Working abroad ain’t easy.
I know, that’s rich coming from my mouth.
It’s a bit ironic, as I’ve always championed how easy it is to work while you travel — I’ve even done talks on it. I’m responsible for encouraging people to get out there and explore the world while they work, but as I get older (possibly wiser and definitely more efficient), I’ve learned that the seamless marriage of work + travel feels a lot more challenging to achieve.
Crappy WiFi seems to follow me everywhere, even when I’m in super developed, connected cities — maybe after all these years of connectivity woes I’m now preempting it. I packed a second phone this trip and purchased a pre-paid SIM to tether from which ended up working just fine. I continue to look for a global wifi hotspot solution regardless of where I am in the world but no luck. All I need is the ability to sync and share files alongside basic internet browsing. I’ve found a couple options online but they don’t seem very robust or come with good reviews. If you know of something better, please let me know.
I’ve learned through years of travel the importance of creating a dedicated ‘space’ within my environment where I can focus, thrive and be efficient in my craft. Posting up in random places doesn’t work for me — I get too distracted and spend more time trying to find a groove vs actually being in it. My creative juices and energy can flourish anywhere as long as I give myself the space and permission to do so.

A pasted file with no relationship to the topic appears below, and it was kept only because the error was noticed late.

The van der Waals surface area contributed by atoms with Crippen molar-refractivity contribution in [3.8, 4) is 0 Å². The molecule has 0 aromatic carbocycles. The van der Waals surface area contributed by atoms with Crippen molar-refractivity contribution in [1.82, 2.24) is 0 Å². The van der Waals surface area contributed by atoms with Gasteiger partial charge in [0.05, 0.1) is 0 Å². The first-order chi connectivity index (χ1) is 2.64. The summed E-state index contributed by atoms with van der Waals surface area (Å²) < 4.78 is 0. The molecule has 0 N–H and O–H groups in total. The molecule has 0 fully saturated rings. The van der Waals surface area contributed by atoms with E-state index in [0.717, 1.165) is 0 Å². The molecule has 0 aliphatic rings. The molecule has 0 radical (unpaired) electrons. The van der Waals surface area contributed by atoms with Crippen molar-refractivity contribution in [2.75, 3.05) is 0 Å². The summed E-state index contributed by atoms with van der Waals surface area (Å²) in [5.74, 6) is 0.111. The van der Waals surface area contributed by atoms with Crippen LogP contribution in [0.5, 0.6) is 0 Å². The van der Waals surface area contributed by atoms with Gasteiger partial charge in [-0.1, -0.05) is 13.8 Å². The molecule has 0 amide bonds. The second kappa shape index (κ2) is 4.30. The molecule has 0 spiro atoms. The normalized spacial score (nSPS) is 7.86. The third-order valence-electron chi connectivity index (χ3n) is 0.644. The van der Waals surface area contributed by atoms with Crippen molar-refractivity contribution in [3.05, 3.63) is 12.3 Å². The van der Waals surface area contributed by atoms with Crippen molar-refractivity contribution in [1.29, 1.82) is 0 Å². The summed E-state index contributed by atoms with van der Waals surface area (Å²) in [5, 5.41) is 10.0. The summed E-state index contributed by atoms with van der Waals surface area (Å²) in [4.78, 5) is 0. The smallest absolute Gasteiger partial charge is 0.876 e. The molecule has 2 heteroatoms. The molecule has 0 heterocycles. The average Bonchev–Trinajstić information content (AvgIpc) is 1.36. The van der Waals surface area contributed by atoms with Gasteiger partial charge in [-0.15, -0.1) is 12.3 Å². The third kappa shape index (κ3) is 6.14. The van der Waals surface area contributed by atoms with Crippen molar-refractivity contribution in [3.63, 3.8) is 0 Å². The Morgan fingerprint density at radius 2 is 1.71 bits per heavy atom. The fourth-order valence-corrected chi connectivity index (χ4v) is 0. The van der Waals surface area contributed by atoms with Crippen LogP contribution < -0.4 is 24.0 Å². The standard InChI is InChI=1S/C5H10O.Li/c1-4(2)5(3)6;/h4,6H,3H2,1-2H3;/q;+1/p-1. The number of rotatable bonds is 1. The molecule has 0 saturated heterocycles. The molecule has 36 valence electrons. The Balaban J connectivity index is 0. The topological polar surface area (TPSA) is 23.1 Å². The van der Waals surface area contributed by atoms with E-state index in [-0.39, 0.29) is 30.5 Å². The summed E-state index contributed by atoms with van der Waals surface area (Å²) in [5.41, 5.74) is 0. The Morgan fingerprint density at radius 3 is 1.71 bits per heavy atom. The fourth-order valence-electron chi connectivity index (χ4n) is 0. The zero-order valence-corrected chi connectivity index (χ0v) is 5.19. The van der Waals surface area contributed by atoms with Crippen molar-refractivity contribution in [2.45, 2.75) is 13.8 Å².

I’m a morning guy — I often do my best work between 7am and 1pm. When the majority of your clients are based in New York and you’re in South Africa 7-hours ahead, I struggle to find my creative juices at 7/8pm. What I do to conquer this is work super early in the morning, usually before most people rise, and step away around 10/11am. I circle back around 5pm for an hour or two, respond to emails and finish off any last bits for the day. This way my mind stays fresh and I’m not creatively drained.
I’ve been in South Africa now 6-weeks and heading home tomorrow. It took me over a week to battle the above and finally find my groove, but more importantly realise arriving at your destination with a boat-load of work to do, at least from my experience, rarely works. Give yourself a few days to ease in without heavy deliverables or expectations.
For what it’s worth, I hope these little tips help.